Students with both mental and physical disabilities or illnesses are allowed extra time in exams for rest breaks, while many employers will give their staff rest breaks too. Some people without disabilities or illnesses are even given rest breaks. But how do you use these breaks wisely to make yourself more productive? This article will explain exactly that, including prior planning and on-the-stop decisions.
To Do, Before
You should know whether you are going to have a rest break during your exam or work day, so make sure you are prepared for it. These breaks should help you relax so that your mind is fresh to continue with your work. Are you going to get up and move around (which might not be allowed in some exams)? Are you going to get a drink or something to eat? Are you going to close your eyes and take a short nap? You should know what you are going to do so that you don’t worry about it, as worrying will cut into your precious time! Note how much time you have for your rest breaks too, as that will make it easier to know what you will do during the break or whether to split it into two smaller rest breaks instead of one.
Get Up, Get Active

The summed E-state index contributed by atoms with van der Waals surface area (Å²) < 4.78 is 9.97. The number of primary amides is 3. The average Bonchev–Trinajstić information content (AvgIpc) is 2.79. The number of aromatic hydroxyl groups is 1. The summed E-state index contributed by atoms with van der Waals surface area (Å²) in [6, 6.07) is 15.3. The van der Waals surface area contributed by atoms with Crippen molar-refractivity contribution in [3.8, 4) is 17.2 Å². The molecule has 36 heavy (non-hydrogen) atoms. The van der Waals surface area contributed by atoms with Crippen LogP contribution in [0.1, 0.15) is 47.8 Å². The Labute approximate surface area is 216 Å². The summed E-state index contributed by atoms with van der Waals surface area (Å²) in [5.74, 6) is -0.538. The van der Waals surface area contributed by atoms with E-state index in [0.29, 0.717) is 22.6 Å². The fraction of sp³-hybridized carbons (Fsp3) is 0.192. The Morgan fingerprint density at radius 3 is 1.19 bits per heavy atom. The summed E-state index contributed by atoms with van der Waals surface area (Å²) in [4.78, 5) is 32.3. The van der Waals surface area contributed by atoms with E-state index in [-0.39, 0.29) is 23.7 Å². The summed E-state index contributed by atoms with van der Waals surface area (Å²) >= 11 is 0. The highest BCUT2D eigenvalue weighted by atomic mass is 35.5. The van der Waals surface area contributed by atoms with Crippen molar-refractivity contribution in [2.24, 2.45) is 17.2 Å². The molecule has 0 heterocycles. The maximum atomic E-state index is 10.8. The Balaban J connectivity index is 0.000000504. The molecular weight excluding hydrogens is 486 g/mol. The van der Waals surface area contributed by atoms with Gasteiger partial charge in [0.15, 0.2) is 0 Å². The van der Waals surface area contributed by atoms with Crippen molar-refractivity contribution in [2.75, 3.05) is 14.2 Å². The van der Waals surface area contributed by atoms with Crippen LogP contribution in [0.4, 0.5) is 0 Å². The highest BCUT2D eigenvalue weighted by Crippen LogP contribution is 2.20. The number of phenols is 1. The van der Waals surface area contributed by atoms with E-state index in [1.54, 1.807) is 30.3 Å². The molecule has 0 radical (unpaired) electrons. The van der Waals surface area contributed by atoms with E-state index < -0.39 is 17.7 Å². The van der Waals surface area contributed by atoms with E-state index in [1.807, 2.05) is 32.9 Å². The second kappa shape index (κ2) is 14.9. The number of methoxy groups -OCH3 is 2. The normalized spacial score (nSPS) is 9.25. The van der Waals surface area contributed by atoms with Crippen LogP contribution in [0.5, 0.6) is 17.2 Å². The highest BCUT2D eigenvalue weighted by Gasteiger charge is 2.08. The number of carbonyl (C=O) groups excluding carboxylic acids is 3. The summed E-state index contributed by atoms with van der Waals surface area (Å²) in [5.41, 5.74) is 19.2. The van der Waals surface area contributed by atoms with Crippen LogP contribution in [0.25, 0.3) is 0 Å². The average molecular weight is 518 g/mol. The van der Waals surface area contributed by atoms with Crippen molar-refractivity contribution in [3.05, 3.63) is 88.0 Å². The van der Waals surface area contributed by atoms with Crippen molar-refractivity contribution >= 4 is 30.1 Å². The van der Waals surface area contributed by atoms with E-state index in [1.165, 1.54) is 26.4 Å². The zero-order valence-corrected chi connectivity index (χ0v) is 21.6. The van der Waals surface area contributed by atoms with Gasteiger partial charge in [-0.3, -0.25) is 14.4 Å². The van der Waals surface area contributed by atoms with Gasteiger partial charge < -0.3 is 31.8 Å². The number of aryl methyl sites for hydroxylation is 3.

But don’t run a marathon, which is impossible if you have a 5 minute break into your exam. I doubt you will do that in your coffee break either. One of my summer exams is a 2 hour computing test where you sit at the computer (I believe I get an extra 30 minutes as well), which is probably going to kill you if you are sitting down the whole time. Getting up and walking for a few minutes will get you away from the working environment and allow your brain to gather thoughts. Although this will be allowed in a majority of workplaces, you should check before an exam whether this is allowed.
Have A Mint, Or Some Water
The greatest piece of advice I ever heard about exams is to take a mint in with you and suck on it. Okay, so maybe revising was the best tip I ever heard but this one is still great. Although I can’t find the study I believe sucking a mint increases brain function. Take my word for it, it can’t do any harm. Similarly, you need to stay hydrated on those long days in the office so make sure you have a bottle of water with you at all times. A dehydrated brain will work slower.
And while you are thinking positive, do not think about your work or your exam. When you are stressed the body will release adrenaline causing you to not think clearly. Thinking of something positive will reverse this effect and allow you to continue with your work normally. Your thought could be something you will do later (like celebrate passing your exam) or it could be a good memory.
So there you have it. Now you should be prepared for those summer exams, providing you revise, or better equipped for those rest breaks at work. Just make sure the breaks are allowed by your supervisor or exam organiser. I guess I’ll be off to think positive now… or have a mint. Do you have rest breaks? What do you usually do during them?